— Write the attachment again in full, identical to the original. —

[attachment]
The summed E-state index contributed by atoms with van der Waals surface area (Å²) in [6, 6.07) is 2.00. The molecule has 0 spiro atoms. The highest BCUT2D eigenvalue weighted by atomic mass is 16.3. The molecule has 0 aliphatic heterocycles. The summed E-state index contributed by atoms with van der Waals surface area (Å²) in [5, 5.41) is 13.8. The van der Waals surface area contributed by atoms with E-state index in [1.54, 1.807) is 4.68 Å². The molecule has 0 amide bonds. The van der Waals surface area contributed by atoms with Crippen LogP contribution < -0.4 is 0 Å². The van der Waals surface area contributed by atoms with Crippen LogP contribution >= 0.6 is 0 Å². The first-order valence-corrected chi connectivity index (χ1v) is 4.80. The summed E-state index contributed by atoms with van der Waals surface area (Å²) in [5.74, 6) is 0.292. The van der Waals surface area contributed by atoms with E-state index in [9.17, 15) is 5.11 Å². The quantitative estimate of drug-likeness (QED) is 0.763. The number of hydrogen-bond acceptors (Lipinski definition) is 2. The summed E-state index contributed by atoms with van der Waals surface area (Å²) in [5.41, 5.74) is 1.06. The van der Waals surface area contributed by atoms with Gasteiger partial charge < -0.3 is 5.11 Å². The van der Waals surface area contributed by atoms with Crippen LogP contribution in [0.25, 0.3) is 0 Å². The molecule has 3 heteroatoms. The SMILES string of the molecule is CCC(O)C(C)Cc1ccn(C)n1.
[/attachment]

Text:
The summed E-state index contributed by atoms with van der Waals surface area (Å²) in [6, 6.07) is 2.00. The molecule has 0 spiro atoms. The highest BCUT2D eigenvalue weighted by atomic mass is 16.3. The molecule has 0 aliphatic heterocycles. The summed E-state index contributed by atoms with van der Waals surface area (Å²) in [5, 5.41) is 13.8. The van der Waals surface area contributed by atoms with E-state index in [1.54, 1.807) is 4.68 Å². The molecule has 0 amide bonds. The van der Waals surface area contributed by atoms with Crippen LogP contribution < -0.4 is 0 Å². The van der Waals surface area contributed by atoms with Crippen LogP contribution >= 0.6 is 0 Å². The first-order valence-corrected chi connectivity index (χ1v) is 4.80. The summed E-state index contributed by atoms with van der Waals surface area (Å²) in [5.74, 6) is 0.292. The van der Waals surface area contributed by atoms with E-state index in [9.17, 15) is 5.11 Å². The quantitative estimate of drug-likeness (QED) is 0.763. The number of hydrogen-bond acceptors (Lipinski definition) is 2. The summed E-state index contributed by atoms with van der Waals surface area (Å²) in [5.41, 5.74) is 1.06. The van der Waals surface area contributed by atoms with Gasteiger partial charge < -0.3 is 5.11 Å². The van der Waals surface area contributed by atoms with Crippen LogP contribution in [0.25, 0.3) is 0 Å². The molecule has 3 heteroatoms. The SMILES string of the molecule is CCC(O)C(C)Cc1ccn(C)n1.